3 out of 5 stars
Michael Jackson’s 50-date spectacle at the O2 Arena in London was supposed to be something monumental. From the elaborate stage and choreography to the painstakingly detailed supplementary graphics, everything about it was going to be a nod to the performer’s own outsized persona.
Director Kenny Ortega, who worked beside Jackson in envisioning the concerts, took it upon himself to assemble a behind-the- scenes look into Jackson and the concerts he was working on.
Pulling from over 100 hours of rehearsal footage, Ortega delivers a harried, inconsistent film that can’t decide if it’s a documentary or a concert, eschewing a look into the complicated man’s psyche in favor of what essentially becomes a concert film minus the audience.
That said, the audience is treated to an up-close look at Jackson as he works with the musicians and other dancers on stage.
To say the man knew his catalog is an understatement. Minute adjustments by Jackson to percussion and back-up singing throughout rehearsals are tedious, yet on point, and each of his critiques makes the song play sweeter the next run through.
While Ortega finds time to capture Jackson on stage, the audience never gets a glimpse behind the rehearsal facade. Seemingly, the viewer is expected to already know the context of the performances.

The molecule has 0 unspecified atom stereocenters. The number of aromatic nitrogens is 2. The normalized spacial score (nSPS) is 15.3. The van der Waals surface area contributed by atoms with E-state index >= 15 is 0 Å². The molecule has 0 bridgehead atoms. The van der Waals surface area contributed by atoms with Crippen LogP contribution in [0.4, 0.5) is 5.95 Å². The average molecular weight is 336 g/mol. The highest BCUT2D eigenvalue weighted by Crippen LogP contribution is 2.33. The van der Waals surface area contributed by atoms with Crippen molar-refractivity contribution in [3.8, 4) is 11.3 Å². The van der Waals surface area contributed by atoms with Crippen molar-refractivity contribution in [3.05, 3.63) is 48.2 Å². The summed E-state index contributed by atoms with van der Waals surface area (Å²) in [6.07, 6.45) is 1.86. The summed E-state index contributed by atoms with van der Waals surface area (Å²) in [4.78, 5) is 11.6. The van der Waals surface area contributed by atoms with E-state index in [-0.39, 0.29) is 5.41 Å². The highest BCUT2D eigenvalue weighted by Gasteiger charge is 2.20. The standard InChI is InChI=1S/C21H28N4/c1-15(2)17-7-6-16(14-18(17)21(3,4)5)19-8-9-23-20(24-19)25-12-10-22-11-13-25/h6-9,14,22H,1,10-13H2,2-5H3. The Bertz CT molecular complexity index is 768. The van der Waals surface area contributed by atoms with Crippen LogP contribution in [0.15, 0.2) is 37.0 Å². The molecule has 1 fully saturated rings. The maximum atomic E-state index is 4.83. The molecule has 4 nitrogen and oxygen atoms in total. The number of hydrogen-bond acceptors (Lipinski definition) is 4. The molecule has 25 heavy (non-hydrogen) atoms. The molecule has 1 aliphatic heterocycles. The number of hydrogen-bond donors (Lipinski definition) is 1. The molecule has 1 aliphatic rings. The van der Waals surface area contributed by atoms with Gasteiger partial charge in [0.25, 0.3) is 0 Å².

Only about five individuals are even interviewed, Jackson not among them, and not one is on screen for more than a minute. Every single interview sounds the same. They all talk about how great it is to work with Michael. Yeah, I know, I’d be thrilled too.
Even when the film diverts away to details about dancer selection and wardrobe, the action dies out before it can get interesting.
The rest of the film is spent running through songs that would have been performed. There are some great moments, such as the performances of “Smooth Criminal” and “Thriller,” presented almost exactly as they would have appeared in concert, complete with green screen to create live-action renderings of the classic videos.
The uncompleted numbers, however, leave a sour taste behind. Using graphic representations of the stage and performers, the film attempts to show you how cool the songs would have been.
What’s compelling here is watching Jackson try to bring his grandiose final stand to life. Focusing on an incomplete vision instead of the visionary himself, it misses the point it’s title sets out to prove.
This is neither the Michael Jackson we were supposed to see in the show nor the embattled performer we all know him as. It’s an amalgam of both, and as such “This Is It” is entertaining but not revelatory.
Contact the Diversions Editor at firstname.lastname@example.org.
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